• Severe pain in the spine, back, or neck
  • Pain increases when walking, standing or attempting to move
  • Weakness
  • Numbness
  • Difficulty moving
  • Spinal mobility is suddenly limited
  • Unable to move
  • Injury may result in hip pain, shortness of breath, gastrointestinal issues and other problems if left untreated

To Learn How Vertebral Fractures is Diagnosed Click Here

Herniated Disc

Herniated discs are also called ruptured disks or slipped disks. The spinal column is comprised of separate vertebrae bones with cushioning discs between them that are shaped like donuts, called the annulus, with a soft jelly-like substance in their center, the nucleus, which allows movement without bone-on-bone rubbing. A herniated disk means one of the cushioning discs has ruptured and the nucleus is pressed out of the tear. A herniated disc may occur anywhere along the spine, but it most commonly happens in the lumbar or lower spine, in the cervical spine or neck.

Symptoms

A slipped or herniated disc typically causes immediate pain at the time of injury, although some people experience no pain or symptoms. There may be no pain at the original site of injury but nerves closest to herniation may become inflamed or weak, creating issues in an arm or leg, for instance, from a herniated disc in the neck or back.

Common symptoms include:

  • Immediate intense pain in the neck, shoulder, and arm from a herniation in the neck, or the thigh, buttocks, calf or foot if it occurs in the lower back
  • Shooting pains especially when twisting the spine or moving in certain ways
  • Weakness in arm, hand, leg or foot
  • Numbness in the area connected to the injured nerve, such as leg or arm
  • Tingling in the area connected to the injured nerve

The nerves closest to herniation may become inflamed or weak, creating pain, numbness, or tingling in the extremities. Common symptoms include:

  • Intense pain in the back and extremities
  • Variable pain depending on the movement
  • Weakness
  • Numbness
  • Tingling
  • Discoordination

Causes

A herniation occurs when the martial artist exerts too much force on a part of the spine. For example, when the martial artist weighing 144 pounds incorrectly throws the opponent weighing 250 pounds and herniates a spinal disc during the execution of the move by applying too much pressure on the lower spine.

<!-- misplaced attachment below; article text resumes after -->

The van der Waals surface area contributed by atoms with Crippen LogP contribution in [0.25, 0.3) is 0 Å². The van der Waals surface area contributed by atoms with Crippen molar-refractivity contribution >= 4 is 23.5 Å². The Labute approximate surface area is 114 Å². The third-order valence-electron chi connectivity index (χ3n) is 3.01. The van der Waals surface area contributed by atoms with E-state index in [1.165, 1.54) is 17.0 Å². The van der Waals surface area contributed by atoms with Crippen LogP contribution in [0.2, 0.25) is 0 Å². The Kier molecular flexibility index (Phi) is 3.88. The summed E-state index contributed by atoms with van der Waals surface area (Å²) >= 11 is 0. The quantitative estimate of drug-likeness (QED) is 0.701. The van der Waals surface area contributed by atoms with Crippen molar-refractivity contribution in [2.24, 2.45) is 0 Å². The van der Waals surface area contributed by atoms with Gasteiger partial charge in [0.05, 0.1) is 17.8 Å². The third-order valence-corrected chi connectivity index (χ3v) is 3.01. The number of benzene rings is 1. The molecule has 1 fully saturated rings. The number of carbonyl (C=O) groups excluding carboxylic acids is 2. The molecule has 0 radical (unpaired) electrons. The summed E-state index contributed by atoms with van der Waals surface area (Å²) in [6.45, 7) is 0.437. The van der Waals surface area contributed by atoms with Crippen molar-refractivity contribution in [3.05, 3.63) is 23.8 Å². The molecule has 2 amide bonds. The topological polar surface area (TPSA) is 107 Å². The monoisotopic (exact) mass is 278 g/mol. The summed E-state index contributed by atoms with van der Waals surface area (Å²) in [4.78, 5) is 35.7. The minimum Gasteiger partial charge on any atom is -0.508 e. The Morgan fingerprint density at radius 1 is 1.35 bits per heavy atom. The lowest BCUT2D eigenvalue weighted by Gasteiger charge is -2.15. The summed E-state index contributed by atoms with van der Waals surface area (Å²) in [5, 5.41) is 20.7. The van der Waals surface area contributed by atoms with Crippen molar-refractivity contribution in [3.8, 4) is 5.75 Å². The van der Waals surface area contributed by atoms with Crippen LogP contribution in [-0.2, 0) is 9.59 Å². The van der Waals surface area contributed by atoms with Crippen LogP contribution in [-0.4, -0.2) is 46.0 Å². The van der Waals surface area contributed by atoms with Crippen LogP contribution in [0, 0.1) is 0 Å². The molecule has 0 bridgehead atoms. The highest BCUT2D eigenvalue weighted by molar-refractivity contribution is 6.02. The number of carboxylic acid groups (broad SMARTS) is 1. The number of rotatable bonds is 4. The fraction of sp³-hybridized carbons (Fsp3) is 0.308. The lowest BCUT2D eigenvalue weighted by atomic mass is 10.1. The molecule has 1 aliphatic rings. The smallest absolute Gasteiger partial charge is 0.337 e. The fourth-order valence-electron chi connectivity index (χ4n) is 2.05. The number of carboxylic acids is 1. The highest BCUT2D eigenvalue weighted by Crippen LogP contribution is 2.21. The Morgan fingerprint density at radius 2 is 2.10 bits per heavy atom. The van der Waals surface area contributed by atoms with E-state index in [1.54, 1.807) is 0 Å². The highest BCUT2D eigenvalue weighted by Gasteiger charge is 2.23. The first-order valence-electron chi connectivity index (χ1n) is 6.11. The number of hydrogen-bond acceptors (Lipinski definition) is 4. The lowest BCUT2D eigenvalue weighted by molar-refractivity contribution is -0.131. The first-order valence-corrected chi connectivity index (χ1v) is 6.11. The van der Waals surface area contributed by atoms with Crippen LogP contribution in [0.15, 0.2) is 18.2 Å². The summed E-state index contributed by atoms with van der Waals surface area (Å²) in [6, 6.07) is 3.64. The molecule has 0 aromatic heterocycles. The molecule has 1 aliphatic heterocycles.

• Trying to throw an opponent incorrectly
  • Twisting spine incorrectly
  • Lifting too much weight

To Learn How Herniated Disc is Diagnosed Click Here

Spinal Cord Injury

The spinal cord is a long, thin bundle of nervous tissue, extending from the base of the brain through the lumbar vertebrae. A spinal cord injury means that direct trauma occurred to the vertebrae which protects the spinal cord or directly to the spinal cord itself. A spinal cord injury results in loss of mobility or feeling.

"Spinal cord injury is basically any trauma to the spinal cord that interrupts the flow of [electrical] information from the brain to wherever the nerves are going," said Dr. Salvatore Insinga, chief of neurosurgery at Southside Hospital in Bay Shore, New York. Less than 10% of all spinal cord injuries occur as a result of sports participation. A spinal cord injury may be partial or complete and is a medical emergency requiring immediate doctor care.

Bruce Lee Almost Breaks His Spine. Bruce Lee was lifting his usual intensely heavyweights of 135 lbs. early one morning in 1970 when he heard a pop and injured the 4th sacral nerve in his back. Doctors said he’d never kick, do martial arts, lift weights or even walk again. Lee began exercising after 6 months of recovery time and quickly returned to top form acting in four films with only occasional back pain. Lee said the reason for the injury as he did not perform his normal stretching routine that morning before lifting.

Depending on the type and severity of spinal cord injuries, healing may or may not occur. In less severe cases where healing may be possible, inexperienced first aid may cause paralysis. Do not move the injured person. Immediately call an emergency ambulance. Never try to move a person suspected of having a spinal cord injury. Get expert help. There are medical protocols that are followed in the case of SCI that depend on the severity and location of the injury. Call for an ambulance.

Symptoms

Spinal cord injury symptoms are varied depending upon the location and severity of the injury. Symptoms of a spinal cord injury do not always show up immediately.

Common symptoms include:
  • Extreme pain at the location of the injury
  • Loss of bladder or bowel control
  • Loss of feeling including heat, cold, and touch
  • Inability to move
  • Difficulty with breathing
  • Severe pain
  • Extreme pressure
  • Spasms or exaggerated reflexes
  • Sexual function changes
  • Weakness in body or limbs
  • Burning or tingling in hands or feet
  • Pain because of damaged nerves
  • Coughing or repeatedly clearing the throat
  • Difficulty with balance or walking
  • Neck or back twisted or clearly ‘wrong’ in appearance
  • Signs of shock are present